Qing officials and intellectuals were interested in European concepts of law, statehood, society, and the individual after China’s conflicting encounter with the ‘West’ in the two ‘Opium Wars’. The Marxist narrative of the Qing decline and the new Belt and Road programme ideologically highlight the lost harmonious vision of a Chinese world order facing European imperialism. As both interpretations do not pay adequate attention to Chinese adoptions of the ‘West’, this article argues that Chinese functional adoption of Western concepts served a Western-style ‘modernisation’ as long as it did not undermine the monarchical legitimacy of the Qing dynasty. Active Chinese import of ‘Western’ concepts to further modernise China only encountered official resilience when the concepts could undermine monarchical legitimacy and revolutionise the Empire.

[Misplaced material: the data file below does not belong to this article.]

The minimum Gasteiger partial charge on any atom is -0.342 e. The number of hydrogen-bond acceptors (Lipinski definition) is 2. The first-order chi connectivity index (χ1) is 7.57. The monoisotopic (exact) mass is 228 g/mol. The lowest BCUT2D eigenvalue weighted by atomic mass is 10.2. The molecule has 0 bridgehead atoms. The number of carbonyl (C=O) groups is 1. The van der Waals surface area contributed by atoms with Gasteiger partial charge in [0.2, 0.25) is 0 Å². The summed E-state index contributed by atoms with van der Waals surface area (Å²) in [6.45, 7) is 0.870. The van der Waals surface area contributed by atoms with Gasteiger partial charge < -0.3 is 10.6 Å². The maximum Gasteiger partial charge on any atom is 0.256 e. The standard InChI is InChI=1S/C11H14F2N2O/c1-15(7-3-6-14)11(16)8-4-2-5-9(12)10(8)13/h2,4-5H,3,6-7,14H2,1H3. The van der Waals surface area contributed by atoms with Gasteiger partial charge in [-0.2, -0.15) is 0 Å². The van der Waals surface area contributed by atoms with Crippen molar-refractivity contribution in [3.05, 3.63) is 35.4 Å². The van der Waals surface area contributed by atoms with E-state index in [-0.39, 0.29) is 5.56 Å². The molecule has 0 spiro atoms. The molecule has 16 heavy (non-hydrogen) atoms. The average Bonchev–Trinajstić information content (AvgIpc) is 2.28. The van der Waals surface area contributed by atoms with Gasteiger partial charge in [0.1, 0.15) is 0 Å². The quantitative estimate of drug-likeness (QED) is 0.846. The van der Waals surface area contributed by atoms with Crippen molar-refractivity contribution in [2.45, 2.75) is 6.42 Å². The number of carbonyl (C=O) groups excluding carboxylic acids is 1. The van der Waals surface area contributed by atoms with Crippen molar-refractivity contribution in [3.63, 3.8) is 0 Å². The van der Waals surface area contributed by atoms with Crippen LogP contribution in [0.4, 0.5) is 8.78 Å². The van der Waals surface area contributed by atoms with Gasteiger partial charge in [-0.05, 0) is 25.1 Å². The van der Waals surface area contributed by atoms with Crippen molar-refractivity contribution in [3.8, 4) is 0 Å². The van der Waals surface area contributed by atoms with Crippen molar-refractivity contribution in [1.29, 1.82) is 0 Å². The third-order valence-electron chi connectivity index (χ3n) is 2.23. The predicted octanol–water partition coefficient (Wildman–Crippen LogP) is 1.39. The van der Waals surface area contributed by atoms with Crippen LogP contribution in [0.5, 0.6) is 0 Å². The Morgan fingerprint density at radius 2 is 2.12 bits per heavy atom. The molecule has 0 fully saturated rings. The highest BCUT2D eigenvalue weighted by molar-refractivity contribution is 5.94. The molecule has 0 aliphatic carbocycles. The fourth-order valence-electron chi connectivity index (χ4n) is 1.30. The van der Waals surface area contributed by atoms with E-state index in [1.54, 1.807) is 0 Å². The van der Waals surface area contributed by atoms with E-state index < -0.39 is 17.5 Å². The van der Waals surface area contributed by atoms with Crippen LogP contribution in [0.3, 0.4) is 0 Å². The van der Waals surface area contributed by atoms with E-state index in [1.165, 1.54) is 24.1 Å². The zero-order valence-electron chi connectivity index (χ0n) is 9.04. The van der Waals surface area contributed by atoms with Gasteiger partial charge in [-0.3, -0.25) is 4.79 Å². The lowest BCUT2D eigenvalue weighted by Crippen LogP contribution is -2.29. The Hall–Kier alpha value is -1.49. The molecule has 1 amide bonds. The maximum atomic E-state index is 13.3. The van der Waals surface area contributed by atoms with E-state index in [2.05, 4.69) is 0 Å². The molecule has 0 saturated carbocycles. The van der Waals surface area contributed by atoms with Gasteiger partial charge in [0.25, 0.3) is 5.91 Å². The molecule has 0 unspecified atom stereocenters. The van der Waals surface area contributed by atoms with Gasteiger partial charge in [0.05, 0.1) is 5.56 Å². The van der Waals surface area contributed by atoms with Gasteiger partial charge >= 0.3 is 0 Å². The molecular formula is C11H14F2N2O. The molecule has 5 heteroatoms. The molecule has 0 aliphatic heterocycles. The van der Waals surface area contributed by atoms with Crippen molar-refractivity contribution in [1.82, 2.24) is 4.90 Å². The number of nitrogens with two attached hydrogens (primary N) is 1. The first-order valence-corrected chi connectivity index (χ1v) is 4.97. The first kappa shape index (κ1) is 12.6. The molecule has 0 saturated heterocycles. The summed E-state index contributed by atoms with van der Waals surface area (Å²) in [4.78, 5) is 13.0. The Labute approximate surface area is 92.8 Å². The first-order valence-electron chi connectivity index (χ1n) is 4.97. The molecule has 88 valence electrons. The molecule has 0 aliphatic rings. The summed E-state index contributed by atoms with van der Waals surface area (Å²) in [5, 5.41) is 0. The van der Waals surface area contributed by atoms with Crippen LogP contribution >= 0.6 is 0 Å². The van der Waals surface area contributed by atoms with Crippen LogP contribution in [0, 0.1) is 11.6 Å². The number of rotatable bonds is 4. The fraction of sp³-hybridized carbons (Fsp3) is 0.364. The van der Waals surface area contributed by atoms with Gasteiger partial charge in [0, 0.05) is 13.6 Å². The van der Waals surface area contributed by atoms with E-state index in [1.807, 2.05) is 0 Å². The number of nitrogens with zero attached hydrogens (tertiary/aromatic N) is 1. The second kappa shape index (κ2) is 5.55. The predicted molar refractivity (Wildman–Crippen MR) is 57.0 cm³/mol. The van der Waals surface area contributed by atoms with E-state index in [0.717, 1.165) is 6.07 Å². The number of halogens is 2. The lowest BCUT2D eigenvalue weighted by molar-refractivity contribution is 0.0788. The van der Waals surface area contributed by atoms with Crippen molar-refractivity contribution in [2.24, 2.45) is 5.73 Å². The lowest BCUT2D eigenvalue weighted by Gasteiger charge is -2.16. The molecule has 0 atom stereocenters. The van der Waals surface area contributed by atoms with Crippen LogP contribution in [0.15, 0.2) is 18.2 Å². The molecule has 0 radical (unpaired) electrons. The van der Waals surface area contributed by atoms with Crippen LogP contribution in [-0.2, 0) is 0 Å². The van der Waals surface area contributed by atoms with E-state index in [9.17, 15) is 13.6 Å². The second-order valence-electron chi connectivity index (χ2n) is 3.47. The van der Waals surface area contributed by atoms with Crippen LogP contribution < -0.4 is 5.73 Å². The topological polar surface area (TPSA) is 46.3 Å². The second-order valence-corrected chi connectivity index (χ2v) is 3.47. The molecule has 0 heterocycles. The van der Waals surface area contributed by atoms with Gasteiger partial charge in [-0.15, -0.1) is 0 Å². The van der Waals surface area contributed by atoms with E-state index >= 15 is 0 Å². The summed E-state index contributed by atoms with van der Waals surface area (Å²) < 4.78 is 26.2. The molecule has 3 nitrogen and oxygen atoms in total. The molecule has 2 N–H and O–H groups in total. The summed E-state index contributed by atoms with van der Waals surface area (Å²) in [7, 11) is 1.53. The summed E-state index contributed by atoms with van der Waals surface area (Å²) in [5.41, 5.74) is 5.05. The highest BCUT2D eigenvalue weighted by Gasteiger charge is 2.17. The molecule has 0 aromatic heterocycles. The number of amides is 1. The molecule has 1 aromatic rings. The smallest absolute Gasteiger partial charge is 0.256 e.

|Title of host publication||International flows in the Belt and Road Initiative|
|Subtitle of host publication||business, peoples, ideas and history|
|Place of Publication||Singapore|
|Number of pages||34|
|Publication status||Published - 2020|
|Name||Palgrave Series in Asia and Pacific Studies|